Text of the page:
By KEVIN McCALLUM
THE PRESS DEMOCRAT
The owner of the site of a possible Sprouts Farmers Market won a key zoning approval from the City Council on Tuesday despite questions about whether he was splitting the project into two phases to sidestep opposition.
Owner Ubaldo Tambellini said he’s been trying for a decade to clean his 4.2-acre hillside property at the northeast corner of Bicentennial Way and Mendocino Avenue. An aging 22-unit apartment building and a few homes currently are on the site.
He said he’s been in discussions with Phoenix-based Sprouts Farmers Market, a fast-growing natural foods chain, about perhaps building a 30,000-square-foot market, but has not signed a deal.
Nevertheless, Tambellini asked the council to change the General Plan and the zoning to allow a retail center.
A majority of council members said they were comfortable with that approach, noting that the site seems to be a good fit for some kind of retail even if it’s not yet clear what that would be.
“We don’t know what’s going to end up on that corner,” John Sawyer said, but added that information is not yet critical.
But other council members said they were deeply troubled by what they saw as an intentional effort to manipulate the city’s land-use approval process. Susan Gorin said she felt the owner was requesting the zoning changes separate from the project to avoid public opposition.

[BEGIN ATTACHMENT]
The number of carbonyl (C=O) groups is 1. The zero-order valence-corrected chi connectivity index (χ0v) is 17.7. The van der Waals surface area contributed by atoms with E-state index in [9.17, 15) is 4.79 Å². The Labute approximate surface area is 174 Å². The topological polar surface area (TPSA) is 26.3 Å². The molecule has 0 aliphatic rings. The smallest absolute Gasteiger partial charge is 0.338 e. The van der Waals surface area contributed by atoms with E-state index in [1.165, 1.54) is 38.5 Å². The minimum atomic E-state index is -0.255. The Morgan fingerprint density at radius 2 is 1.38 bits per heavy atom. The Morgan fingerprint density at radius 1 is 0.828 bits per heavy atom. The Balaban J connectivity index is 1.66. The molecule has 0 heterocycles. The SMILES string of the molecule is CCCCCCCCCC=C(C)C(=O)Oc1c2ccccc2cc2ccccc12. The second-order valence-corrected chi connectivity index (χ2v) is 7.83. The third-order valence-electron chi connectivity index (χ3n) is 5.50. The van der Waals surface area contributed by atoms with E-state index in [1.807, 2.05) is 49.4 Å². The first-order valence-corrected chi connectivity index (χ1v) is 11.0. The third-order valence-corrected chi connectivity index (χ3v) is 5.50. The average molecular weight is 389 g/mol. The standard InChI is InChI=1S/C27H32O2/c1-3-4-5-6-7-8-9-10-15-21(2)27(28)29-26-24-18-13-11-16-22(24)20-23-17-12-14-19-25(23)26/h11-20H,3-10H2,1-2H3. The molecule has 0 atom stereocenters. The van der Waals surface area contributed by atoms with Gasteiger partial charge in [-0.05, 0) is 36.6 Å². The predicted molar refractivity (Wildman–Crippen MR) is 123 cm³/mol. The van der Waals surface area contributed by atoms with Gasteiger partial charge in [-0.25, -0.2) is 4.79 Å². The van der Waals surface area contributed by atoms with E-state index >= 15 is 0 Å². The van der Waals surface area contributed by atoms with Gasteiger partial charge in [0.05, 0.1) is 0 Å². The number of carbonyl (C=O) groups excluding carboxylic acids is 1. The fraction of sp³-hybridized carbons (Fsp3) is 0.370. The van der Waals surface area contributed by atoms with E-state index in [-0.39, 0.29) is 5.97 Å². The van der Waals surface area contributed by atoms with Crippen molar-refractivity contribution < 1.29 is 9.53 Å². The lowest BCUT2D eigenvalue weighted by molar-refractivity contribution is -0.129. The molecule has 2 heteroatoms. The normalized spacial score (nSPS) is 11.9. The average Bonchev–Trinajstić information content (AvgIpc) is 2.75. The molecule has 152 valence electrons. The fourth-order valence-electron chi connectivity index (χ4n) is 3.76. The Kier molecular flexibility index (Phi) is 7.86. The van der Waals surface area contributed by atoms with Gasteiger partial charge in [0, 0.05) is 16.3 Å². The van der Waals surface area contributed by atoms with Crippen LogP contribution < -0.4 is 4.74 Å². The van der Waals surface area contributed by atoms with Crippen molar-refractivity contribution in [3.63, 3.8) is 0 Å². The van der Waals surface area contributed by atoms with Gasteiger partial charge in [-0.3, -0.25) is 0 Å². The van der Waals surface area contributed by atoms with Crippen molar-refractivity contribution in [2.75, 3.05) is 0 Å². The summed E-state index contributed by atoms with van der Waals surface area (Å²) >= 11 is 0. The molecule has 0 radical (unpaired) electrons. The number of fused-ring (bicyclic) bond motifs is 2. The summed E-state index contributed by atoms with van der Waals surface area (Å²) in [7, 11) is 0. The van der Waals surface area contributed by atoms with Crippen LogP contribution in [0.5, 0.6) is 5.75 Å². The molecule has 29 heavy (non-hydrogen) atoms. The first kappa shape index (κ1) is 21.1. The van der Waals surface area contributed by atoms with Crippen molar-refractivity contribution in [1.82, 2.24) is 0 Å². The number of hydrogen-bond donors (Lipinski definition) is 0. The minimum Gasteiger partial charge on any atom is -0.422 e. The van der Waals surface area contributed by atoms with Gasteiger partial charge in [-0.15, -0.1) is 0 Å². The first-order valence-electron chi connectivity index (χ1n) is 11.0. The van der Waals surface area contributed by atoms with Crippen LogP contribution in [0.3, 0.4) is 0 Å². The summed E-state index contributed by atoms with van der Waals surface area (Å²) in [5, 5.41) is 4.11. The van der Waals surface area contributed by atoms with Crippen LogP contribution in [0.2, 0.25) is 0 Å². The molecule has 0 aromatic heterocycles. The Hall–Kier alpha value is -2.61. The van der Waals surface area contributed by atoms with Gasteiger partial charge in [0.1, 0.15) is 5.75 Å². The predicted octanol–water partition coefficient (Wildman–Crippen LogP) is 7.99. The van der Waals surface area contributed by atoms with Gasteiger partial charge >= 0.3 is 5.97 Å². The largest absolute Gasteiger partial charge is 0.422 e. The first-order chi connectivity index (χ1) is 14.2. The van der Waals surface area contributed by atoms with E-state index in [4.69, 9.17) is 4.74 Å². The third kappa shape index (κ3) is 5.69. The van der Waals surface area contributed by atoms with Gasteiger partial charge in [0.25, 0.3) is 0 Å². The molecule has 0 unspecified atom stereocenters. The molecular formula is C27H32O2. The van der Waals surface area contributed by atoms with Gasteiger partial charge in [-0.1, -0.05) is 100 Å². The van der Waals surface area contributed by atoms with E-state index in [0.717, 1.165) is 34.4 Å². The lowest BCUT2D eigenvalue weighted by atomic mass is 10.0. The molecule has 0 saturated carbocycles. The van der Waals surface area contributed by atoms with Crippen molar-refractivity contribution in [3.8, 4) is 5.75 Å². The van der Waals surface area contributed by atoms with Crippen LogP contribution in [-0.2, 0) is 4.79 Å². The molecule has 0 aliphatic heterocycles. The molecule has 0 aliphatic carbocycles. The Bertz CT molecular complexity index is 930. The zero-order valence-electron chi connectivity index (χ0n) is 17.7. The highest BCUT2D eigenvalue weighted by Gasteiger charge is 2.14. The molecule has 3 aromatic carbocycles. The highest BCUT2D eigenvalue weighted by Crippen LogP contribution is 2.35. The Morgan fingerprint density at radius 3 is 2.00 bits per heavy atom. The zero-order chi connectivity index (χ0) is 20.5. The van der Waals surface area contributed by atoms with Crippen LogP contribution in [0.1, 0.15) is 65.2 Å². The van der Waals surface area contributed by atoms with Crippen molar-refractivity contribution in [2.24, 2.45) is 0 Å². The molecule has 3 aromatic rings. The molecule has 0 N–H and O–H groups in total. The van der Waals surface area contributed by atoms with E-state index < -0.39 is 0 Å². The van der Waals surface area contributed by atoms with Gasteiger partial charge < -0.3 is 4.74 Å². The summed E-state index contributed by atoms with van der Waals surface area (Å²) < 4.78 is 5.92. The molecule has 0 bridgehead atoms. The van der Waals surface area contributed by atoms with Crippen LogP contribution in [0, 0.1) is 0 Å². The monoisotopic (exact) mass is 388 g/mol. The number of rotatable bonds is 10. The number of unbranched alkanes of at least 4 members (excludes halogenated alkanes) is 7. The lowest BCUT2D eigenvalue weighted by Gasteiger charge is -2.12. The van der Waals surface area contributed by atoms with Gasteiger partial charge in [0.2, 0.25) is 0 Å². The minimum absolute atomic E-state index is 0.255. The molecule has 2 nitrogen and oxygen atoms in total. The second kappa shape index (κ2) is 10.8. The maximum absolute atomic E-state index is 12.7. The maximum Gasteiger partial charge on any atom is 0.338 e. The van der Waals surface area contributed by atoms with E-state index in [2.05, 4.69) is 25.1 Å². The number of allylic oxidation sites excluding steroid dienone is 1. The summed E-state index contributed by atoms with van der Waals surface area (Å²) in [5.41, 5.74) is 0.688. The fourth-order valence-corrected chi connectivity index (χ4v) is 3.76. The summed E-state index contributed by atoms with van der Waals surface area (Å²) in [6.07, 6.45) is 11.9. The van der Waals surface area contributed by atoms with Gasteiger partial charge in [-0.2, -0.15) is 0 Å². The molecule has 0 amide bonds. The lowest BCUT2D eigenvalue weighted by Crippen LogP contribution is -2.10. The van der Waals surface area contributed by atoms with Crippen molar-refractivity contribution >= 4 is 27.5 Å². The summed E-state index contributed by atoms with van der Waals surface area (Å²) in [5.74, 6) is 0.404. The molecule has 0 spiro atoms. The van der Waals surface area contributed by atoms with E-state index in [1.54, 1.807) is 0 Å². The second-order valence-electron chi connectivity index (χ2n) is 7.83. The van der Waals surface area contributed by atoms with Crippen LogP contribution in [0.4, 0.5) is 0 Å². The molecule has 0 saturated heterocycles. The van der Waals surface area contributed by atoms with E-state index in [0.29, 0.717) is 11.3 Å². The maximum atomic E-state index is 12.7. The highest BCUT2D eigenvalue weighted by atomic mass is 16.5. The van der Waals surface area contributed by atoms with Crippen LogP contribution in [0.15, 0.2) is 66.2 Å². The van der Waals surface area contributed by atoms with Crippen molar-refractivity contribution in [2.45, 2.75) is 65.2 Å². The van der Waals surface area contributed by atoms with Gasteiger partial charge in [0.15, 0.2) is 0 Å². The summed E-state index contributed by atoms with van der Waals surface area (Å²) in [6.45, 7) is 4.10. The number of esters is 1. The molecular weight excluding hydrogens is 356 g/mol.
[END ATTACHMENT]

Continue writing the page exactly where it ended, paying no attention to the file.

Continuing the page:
“The attempt to deceive me is incredibly insulting and irritating,” Gorin said.
The approach did not eliminate opposition, however.
Tom Scott, general manager of Oliver’s Market, raised an array of objections, including allowing out-of-area corporations to “cherry pick” locations that would increase competition for local businesses.
But mostly he said he was upset about considering the zoning changes divorced from consideration of a project.
“It’s very obvious to anybody that’s paying attention that this General Plan Amendment question came about because of Sprouts,” he said. “To do it this way really is not right. It doesn’t smell right.”
The original application by AVB Development Partners outlined in detail that it needed the General Plan and zoning changes in order to build a Sprouts.
Assistant City Attorney Molly Dillon told the council this had “created confusion,” and that the applicant has included the Sprouts information to illustrate one type of project that might work for the site.
“We don’t have a project in front of us so we can’t analyze that,” Dillon said.
Nica Poznanovich, a spokeswoman for Community Market, told the council to look closely at the original application and note how much of the justification for the zoning changes were based on the idea that a Sprouts would be built.
If that is stripped away, the rationale for the General Plan and zoning changes also falls short, she said.
“You are being asked to make a decision based on the information that you have been given, but you can’t even use 99 percent of the information in this document,” she said.
Terry Garrett, a representative of the Go Local Cooperative that supports local businesses, sought to make the case that there already is an oversupply of groceries in the city, and one more would only hurt the others.
“Being business friendly also means being friendly to the businesses you already have,” he said.
But Vice Mayor Jake Ours said he was swayed by data showing office vacancies continue to rise while retail vacancy rates in the city continue to drop. This supports letting the property owner adjust to market conditions, he said.
“We need retail. We don’t need office space. This is a step in the right direction,” he said.
Council members Sawyer, Ours, Ernesto Olivares and Scott Bartley voted to approve the changes. Gorin, Marsha Vas Dupre and Gary Wysocky were opposed.